ESPNcricinfo Awards 2013

Tendulkar, Warne, Kallis in line to be voted cricketer of the generation

Elite 50-member jury to pick player of the last two decades

ESPNcricinfo staff

March 13, 2014

Comments: 465 | Text size: A | A
Kallis, Warne or Tendulkar?

Sachin Tendulkar, Shane Warne and Jacques Kallis, the most successful batsman, bowler and allrounder respectively of the recent past, are the leading contenders for ESPNcricinfo's Cricketer of the Generation award. The award, to be presented on March 14, will honour the most outstanding cricketer between the years 1993 and 2013, and will cap ESPNcricinfo's 20th anniversary celebrations.

The jury for ESPNcricinfo's Cricketer of the Generation

  • Russel Arnold Former Sri Lanka allrounder; Sambit Bal Editor-in-chief, ESPNcricinfo; Habibul Bashar Former Bangladesh captain; Ian Bell England batsman; Rahul Bhattacharya Cricket writer and novelist; Harsha Bhogle Commentator, presenter and writer; Lawrence Booth Editor, Wisden Cricketers' Almanack; Geoffrey Boycott Former England batsman; Daniel Brettig Assistant editor, ESPNcricinfo; Mark Butcher Former England batsman; Ian Chappell Former Australia captain; Aakash Chopra Former India batsman; Ed Cowan Australia batsman; Mike Coward Cricket writer; Tony Cozier Commentator and writer; Martin Crowe Former New Zealand captain; Daryll Cullinan Former South Africa batsman; George Dobell Senior correspondent, ESPNcricinfo; Rahul Dravid Former India captain; Jeffrey Dujon Former West Indies wicketkeeper; Ramachandra Guha Historian and cricket writer; Gideon Haigh Cricket historian and writer; Michael Holding Former West Indies bowler; David Hopps UK editor, ESPNcricinfo; Tamim Iqbal Bangladesh batsman; Mahela Jayawardene Sri Lanka batsman and former captain; Gaurav Kalra Senior editor, ESPNcricinfo; Akram Khan Former Bangladesh batsman; Athar Ali Khan Former Bangladesh batsman; Younis Khan Pakistan batsman and former captain; VVS Laxman Former India batsman; Ranjan Madugalle Former Sri Lanka batsman; Sanjay Manjrekar Former India batsman; Suresh Menon Editor, Wisden India Almanack; Andrew Miller Editor, the Cricketer; Mark Nicholas Commentator, writer and presenter; Iain O'Brien Former New Zealand bowler; Mike Procter Former South Africa allrounder; Ramiz Raja Former Pakistan captain; Barry Richards Former South Africa batsman; Mark Richardson Former New Zealand batsman; Osman Samiuddin Sportswriter, the National; Kumar Sangakkara Former Sri Lanka captain; Mike Selvey Former England bowler; Ed Smith Former England batsman; Heath Streak Former Zimbabwe bowler; Mark Taylor Former Australia captain; Sharda Ugra Senior editor, ESPNcricinfo; John Wright Former New Zealand captain; Waqar Younis Former Pakistan bowler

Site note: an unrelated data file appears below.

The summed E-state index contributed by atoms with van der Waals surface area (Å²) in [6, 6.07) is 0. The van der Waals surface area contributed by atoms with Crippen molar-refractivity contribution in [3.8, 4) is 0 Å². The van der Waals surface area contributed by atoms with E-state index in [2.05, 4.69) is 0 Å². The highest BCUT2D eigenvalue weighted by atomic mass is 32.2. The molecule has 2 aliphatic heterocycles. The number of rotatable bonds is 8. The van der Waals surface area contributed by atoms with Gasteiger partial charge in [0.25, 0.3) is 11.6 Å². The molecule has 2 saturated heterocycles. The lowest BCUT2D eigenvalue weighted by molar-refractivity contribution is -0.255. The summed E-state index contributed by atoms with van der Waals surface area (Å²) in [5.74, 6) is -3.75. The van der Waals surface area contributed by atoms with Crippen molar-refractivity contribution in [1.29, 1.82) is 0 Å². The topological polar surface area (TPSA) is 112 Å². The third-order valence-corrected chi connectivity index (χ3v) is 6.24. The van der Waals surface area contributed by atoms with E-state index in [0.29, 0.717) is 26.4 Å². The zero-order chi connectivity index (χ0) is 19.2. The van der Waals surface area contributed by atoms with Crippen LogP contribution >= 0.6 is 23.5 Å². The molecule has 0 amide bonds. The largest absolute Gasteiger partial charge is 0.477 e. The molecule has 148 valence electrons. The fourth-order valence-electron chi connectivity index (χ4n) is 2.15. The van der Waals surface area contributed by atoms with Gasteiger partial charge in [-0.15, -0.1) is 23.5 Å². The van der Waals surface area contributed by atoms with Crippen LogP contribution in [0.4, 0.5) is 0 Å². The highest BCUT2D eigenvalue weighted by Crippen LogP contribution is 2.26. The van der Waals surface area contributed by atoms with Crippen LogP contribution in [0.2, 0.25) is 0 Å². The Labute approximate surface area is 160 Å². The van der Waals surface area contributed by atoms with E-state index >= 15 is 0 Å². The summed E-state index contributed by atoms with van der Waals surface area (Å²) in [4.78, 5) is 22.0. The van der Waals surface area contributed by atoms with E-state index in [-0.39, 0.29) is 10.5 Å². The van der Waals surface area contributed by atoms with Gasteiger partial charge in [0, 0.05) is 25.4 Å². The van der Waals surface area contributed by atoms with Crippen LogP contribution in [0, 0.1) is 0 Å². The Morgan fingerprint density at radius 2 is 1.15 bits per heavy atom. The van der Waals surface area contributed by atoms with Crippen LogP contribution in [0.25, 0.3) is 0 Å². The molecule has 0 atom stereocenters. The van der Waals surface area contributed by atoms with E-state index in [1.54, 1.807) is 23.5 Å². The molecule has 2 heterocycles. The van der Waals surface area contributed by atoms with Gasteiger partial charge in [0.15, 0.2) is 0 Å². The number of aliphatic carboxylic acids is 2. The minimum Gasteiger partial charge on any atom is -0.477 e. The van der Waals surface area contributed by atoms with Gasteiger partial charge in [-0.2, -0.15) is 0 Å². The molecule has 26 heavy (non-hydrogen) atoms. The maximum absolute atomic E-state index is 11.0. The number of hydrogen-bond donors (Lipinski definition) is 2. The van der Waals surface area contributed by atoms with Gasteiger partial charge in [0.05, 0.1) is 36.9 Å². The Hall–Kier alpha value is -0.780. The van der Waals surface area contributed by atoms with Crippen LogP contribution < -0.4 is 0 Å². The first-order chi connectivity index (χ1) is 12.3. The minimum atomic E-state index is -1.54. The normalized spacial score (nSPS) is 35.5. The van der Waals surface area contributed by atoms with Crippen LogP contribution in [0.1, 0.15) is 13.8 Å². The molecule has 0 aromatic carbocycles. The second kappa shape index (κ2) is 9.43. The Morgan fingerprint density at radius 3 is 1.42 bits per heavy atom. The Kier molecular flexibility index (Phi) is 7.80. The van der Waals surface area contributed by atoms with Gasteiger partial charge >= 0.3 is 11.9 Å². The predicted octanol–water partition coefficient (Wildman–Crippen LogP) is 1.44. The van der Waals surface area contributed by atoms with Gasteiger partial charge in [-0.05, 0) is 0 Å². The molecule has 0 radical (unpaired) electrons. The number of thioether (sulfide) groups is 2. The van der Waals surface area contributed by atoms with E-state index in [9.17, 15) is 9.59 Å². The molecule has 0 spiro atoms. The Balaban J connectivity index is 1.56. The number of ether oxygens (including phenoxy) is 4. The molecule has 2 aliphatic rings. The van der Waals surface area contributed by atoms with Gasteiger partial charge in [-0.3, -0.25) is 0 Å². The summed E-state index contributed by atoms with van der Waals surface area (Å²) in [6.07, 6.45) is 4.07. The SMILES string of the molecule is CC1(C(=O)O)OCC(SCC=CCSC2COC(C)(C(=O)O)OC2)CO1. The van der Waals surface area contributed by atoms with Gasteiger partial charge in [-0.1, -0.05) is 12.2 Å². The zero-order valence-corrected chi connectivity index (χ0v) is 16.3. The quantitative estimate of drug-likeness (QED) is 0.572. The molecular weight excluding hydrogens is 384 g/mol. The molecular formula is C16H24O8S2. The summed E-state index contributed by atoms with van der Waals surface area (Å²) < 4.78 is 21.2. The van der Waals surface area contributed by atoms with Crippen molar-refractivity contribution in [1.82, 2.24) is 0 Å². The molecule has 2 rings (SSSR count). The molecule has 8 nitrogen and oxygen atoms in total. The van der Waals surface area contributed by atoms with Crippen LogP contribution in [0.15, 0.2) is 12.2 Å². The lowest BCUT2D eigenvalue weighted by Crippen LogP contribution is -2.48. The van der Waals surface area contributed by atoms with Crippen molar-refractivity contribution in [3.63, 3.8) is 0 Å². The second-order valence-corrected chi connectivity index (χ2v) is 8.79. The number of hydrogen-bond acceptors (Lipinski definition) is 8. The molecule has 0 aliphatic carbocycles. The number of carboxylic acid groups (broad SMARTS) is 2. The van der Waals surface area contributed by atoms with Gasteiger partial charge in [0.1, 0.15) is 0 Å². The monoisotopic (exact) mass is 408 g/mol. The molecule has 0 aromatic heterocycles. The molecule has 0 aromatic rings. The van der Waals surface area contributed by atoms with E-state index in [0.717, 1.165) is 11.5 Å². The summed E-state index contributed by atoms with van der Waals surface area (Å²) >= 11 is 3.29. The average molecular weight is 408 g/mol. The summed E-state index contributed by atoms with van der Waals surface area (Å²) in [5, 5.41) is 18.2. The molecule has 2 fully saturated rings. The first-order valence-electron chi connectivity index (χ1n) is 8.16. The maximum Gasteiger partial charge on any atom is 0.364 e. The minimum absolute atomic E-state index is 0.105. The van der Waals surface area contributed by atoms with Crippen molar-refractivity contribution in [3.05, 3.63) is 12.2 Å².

Muttiah Muralitharan and Brian Lara also received nominations from a 50-member jury, comprising leading cricketers, cricket writers and commentators, but didn't make the cut for a place in the final three.

Last November, Tendulkar ended a storied 24-year-career during which he set many of the most coveted batting records, including those for most Test runs and Test hundreds, and for most ODI runs and ODI hundreds. A complete batsman with no apparent weaknesses, he was the first to score a hundred international centuries, a mark that may never be broken. He is also arguably the biggest icon the game has ever known.

Warne was another cricketer adored by the crowds, both for his charisma and his flamboyant bowling. He made legspin fashionable again, mixing a garguantan legbreak with an array of straighter deliveries, and landing them all with unprecedented accuracy. He was the first bowler to 700 Test wickets, was Man-of-the-Match in the semi-final and final of the 1999 World Cup, and his delivery to bamboozle Mike Gatting in 1993 is perhaps the most famous one in the game's history.

Kallis is a lower-profile performer than the other two candidates for the award, but he was without doubt the outstanding allrounder of his generation, and prompted comparisons with the greatest allrounder of them all, Garry Sobers. As a batsman alone, his record bears comparison with the very best - over 10,000 runs each in Tests and ODIs. In addition, he took 577 international wickets with his pace bowling, besides being among the safest slip fielders.